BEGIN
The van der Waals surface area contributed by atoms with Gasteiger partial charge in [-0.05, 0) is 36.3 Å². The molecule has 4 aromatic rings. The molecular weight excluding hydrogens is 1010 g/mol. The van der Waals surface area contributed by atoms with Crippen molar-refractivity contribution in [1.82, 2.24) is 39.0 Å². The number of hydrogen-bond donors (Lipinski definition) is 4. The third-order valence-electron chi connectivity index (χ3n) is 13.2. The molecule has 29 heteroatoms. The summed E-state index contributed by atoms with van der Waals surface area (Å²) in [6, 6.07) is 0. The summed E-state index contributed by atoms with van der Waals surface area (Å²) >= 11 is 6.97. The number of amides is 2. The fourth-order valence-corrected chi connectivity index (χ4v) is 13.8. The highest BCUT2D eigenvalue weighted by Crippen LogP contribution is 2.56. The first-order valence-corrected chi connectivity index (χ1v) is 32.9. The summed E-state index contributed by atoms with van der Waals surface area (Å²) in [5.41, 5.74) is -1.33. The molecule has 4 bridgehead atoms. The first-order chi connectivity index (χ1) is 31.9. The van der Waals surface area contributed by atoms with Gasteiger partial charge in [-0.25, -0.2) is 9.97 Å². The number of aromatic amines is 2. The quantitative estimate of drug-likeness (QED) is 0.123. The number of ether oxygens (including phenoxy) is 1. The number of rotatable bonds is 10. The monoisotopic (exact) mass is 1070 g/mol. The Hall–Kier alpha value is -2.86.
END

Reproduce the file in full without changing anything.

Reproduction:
The van der Waals surface area contributed by atoms with Gasteiger partial charge in [-0.05, 0) is 36.3 Å². The molecule has 4 aromatic rings. The molecular weight excluding hydrogens is 1010 g/mol. The van der Waals surface area contributed by atoms with Crippen molar-refractivity contribution in [1.82, 2.24) is 39.0 Å². The number of hydrogen-bond donors (Lipinski definition) is 4. The third-order valence-electron chi connectivity index (χ3n) is 13.2. The molecule has 29 heteroatoms. The summed E-state index contributed by atoms with van der Waals surface area (Å²) in [6, 6.07) is 0. The summed E-state index contributed by atoms with van der Waals surface area (Å²) >= 11 is 6.97. The number of amides is 2. The fourth-order valence-corrected chi connectivity index (χ4v) is 13.8. The highest BCUT2D eigenvalue weighted by Crippen LogP contribution is 2.56. The first-order valence-corrected chi connectivity index (χ1v) is 32.9. The summed E-state index contributed by atoms with van der Waals surface area (Å²) in [5.41, 5.74) is -1.33. The molecule has 4 bridgehead atoms. The first-order chi connectivity index (χ1) is 31.9. The van der Waals surface area contributed by atoms with Gasteiger partial charge in [-0.25, -0.2) is 9.97 Å². The number of aromatic amines is 2. The quantitative estimate of drug-likeness (QED) is 0.123. The number of ether oxygens (including phenoxy) is 1. The number of rotatable bonds is 10. The monoisotopic (exact) mass is 1070 g/mol. The Hall–Kier alpha value is -2.86.